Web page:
I’m a Palmettovore

melonYes, I’m a Palmettovore. I guess I’ve been one for a while and never knew it! In order to explain what it means, I need to go back a little in time.

There has been a movement in recent years, mostly in conjunction with getting us to live greener, encouraging people to eat locally grown foods. A new word was coined to describe people that go out of their way to consume locally grown – localvores or locavores.

corn-0081There are a few good reasons to aspire to be a localvore. One is that we are supporting our local farmers, our neighbors. Two, is that we are reducing our carbon footprint on the earth by reducing a long chain of intervention from processors, manufacturers, shippers and retailers in getting our food to the table. Three, fresh local products are fresher, more nutritious and taste better.

Basically, a localvore encourages consumers to buy from farm markets or to produce their own food because it is better quality and environmentally friendly since supermarkets import foods using more fossil fuels and non-renewable sources.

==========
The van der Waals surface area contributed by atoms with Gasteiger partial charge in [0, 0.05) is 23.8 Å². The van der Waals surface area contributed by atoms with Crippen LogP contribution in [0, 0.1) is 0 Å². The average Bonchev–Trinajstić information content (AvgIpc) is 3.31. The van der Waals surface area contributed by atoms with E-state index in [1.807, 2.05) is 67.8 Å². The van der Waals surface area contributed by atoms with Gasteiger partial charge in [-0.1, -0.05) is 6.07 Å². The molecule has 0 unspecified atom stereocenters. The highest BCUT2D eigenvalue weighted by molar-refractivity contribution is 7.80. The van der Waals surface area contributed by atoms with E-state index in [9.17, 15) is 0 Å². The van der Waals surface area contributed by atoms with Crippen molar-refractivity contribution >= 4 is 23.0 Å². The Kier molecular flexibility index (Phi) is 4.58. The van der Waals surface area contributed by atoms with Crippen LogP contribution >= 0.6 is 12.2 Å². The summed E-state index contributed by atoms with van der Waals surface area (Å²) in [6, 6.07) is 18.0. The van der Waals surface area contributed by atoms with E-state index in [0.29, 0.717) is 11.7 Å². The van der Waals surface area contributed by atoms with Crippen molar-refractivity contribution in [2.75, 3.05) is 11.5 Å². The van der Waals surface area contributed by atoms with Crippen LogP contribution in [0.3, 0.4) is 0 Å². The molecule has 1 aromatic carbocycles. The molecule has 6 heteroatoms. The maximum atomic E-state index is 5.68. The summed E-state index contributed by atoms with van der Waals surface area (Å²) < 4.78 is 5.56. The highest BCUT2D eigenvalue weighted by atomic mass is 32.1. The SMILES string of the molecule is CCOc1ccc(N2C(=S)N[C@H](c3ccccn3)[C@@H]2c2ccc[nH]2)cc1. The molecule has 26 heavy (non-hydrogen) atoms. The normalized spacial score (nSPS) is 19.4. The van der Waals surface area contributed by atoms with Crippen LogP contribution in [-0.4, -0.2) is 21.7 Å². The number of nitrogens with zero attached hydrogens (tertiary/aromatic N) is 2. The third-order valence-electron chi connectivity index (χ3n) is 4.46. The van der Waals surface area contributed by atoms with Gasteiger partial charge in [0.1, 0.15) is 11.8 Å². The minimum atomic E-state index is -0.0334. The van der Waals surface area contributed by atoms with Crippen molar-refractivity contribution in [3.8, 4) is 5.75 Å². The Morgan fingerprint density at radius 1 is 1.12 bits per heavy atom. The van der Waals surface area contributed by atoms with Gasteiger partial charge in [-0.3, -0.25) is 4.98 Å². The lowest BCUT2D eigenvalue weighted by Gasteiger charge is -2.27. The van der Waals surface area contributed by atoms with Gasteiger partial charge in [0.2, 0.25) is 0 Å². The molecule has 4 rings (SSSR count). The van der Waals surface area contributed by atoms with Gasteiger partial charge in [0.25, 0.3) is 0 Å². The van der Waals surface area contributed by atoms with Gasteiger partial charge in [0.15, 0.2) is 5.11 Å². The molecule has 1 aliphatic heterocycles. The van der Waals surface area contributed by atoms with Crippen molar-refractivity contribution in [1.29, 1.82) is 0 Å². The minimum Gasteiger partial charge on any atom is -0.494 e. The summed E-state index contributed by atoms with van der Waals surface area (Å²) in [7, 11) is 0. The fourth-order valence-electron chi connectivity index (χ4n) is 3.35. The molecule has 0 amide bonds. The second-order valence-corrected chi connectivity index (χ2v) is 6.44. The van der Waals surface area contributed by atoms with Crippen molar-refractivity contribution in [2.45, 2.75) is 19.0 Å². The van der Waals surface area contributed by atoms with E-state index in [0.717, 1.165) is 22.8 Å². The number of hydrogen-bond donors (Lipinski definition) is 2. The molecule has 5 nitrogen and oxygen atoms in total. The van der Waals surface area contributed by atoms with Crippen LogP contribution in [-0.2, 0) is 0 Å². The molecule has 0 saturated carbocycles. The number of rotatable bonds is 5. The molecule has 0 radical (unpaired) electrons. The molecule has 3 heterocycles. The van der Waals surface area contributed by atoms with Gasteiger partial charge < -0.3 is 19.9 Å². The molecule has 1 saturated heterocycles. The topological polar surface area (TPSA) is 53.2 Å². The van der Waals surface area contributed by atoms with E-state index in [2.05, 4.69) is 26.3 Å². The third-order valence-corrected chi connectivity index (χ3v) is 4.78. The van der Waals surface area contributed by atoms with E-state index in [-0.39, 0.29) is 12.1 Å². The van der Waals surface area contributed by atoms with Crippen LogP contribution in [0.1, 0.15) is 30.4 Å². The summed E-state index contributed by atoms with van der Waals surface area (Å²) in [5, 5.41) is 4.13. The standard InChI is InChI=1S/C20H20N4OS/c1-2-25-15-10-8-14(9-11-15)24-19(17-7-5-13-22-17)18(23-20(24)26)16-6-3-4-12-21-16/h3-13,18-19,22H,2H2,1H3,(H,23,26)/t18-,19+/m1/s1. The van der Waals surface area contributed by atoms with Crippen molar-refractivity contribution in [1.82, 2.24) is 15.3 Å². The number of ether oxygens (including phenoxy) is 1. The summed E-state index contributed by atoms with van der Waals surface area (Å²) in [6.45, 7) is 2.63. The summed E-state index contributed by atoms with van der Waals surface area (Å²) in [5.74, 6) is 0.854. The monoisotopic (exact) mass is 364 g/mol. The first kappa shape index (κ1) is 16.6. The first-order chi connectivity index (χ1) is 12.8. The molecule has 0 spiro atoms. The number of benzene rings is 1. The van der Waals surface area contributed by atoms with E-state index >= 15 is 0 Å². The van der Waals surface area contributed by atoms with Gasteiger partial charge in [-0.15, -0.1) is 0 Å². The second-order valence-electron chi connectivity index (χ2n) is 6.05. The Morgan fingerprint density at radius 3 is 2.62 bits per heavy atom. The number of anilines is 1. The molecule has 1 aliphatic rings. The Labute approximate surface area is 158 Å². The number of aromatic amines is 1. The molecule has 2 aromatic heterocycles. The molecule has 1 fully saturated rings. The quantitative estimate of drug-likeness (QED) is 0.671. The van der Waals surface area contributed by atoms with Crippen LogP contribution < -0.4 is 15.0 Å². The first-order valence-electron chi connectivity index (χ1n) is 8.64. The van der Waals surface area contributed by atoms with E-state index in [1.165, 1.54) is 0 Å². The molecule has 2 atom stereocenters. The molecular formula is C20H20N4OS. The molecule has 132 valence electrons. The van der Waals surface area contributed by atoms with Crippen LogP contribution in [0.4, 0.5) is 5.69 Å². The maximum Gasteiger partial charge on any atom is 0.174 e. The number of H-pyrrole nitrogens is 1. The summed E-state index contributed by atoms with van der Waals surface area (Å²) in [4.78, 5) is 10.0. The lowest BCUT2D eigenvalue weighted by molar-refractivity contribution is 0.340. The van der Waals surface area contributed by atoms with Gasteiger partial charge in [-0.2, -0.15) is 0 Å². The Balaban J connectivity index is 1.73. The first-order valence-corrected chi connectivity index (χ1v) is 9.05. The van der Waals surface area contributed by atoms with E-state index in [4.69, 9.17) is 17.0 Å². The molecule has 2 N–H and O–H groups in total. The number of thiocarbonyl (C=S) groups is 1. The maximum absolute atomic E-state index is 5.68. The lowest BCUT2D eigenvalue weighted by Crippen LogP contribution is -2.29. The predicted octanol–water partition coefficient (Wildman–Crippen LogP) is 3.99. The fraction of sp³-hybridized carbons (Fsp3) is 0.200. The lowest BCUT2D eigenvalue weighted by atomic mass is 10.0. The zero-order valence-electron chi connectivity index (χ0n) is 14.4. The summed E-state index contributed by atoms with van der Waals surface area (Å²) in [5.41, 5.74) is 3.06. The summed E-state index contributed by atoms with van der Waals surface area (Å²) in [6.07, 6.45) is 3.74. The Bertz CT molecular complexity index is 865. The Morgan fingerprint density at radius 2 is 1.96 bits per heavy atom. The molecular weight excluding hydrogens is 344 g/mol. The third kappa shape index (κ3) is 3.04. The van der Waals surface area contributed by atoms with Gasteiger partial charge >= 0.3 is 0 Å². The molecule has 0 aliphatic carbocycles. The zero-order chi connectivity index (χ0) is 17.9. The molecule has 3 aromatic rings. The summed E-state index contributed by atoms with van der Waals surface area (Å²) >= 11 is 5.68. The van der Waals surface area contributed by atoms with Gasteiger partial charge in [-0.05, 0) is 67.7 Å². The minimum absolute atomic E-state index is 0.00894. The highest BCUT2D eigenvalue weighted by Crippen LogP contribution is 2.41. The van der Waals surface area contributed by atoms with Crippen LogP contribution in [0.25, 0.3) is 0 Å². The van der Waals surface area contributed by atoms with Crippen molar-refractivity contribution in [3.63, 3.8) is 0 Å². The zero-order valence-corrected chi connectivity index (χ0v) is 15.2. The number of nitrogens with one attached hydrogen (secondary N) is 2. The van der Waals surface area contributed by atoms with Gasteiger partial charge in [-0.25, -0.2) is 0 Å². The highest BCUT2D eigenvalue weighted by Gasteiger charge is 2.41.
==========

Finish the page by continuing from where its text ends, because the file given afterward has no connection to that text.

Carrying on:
veggiesHugh Weathers, Commissioner of The South Carolina Department of Agriculture, says that South Carolinians spend $6 billion a year on food, yet everyone from every facet of the food business in South Carolina gets less than six percent of those dollars.

So, our Department of Agriculture has started a huge campaign to educate people of the benefits of  “home grown” and to get everyone on board.  When consumers see “Fresh on the Menu, Certified SC Grown” on a restaurant menu, they know that at least 25 percent of the product comes from South Carolina. We also see this sign on certain foods in grocery stores: “Certified South Carolina.”  We see billboards that say  “Locally Grown. It’s to dine for,” and “Nothing’s Fresher, Nothing’s Finer: Buy South Carolina.”

The latest is a video. My friend Randolph is in it. He is the ear of corn. You can watch it on You Tube. Yeah, I know, but please watch it for me.